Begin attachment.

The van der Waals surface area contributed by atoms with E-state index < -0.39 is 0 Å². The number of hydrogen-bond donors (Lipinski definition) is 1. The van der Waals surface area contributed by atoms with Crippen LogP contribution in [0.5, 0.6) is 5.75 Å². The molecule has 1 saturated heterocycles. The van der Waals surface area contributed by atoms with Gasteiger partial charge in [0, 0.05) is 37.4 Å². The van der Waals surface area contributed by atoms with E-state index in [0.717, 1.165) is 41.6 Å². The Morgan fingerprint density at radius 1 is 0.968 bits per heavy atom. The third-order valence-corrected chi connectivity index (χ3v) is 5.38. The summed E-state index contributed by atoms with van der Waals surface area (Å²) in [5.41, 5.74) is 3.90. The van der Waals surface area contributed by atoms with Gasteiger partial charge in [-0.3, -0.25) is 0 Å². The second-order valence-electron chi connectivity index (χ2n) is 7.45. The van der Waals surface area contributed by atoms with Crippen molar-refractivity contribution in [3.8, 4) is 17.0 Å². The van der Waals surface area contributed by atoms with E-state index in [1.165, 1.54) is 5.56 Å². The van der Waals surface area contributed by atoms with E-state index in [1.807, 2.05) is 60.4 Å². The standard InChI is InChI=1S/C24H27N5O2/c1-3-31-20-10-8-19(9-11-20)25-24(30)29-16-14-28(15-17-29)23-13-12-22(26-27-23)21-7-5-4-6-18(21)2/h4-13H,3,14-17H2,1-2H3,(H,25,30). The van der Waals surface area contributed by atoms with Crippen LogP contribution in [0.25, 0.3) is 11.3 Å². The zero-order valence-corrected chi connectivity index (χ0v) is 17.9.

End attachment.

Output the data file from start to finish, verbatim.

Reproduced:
The van der Waals surface area contributed by atoms with E-state index < -0.39 is 0 Å². The number of hydrogen-bond donors (Lipinski definition) is 1. The van der Waals surface area contributed by atoms with Crippen LogP contribution in [0.5, 0.6) is 5.75 Å². The molecule has 1 saturated heterocycles. The van der Waals surface area contributed by atoms with Gasteiger partial charge in [0, 0.05) is 37.4 Å². The van der Waals surface area contributed by atoms with E-state index in [0.717, 1.165) is 41.6 Å². The Morgan fingerprint density at radius 1 is 0.968 bits per heavy atom. The third-order valence-corrected chi connectivity index (χ3v) is 5.38. The summed E-state index contributed by atoms with van der Waals surface area (Å²) in [5.41, 5.74) is 3.90. The van der Waals surface area contributed by atoms with Gasteiger partial charge in [-0.3, -0.25) is 0 Å². The second-order valence-electron chi connectivity index (χ2n) is 7.45. The van der Waals surface area contributed by atoms with Crippen molar-refractivity contribution in [3.8, 4) is 17.0 Å². The van der Waals surface area contributed by atoms with E-state index in [1.165, 1.54) is 5.56 Å². The van der Waals surface area contributed by atoms with E-state index in [1.807, 2.05) is 60.4 Å². The standard InChI is InChI=1S/C24H27N5O2/c1-3-31-20-10-8-19(9-11-20)25-24(30)29-16-14-28(15-17-29)23-13-12-22(26-27-23)21-7-5-4-6-18(21)2/h4-13H,3,14-17H2,1-2H3,(H,25,30). The van der Waals surface area contributed by atoms with Crippen LogP contribution in [0.25, 0.3) is 11.3 Å². The zero-order valence-corrected chi connectivity index (χ0v) is 17.9.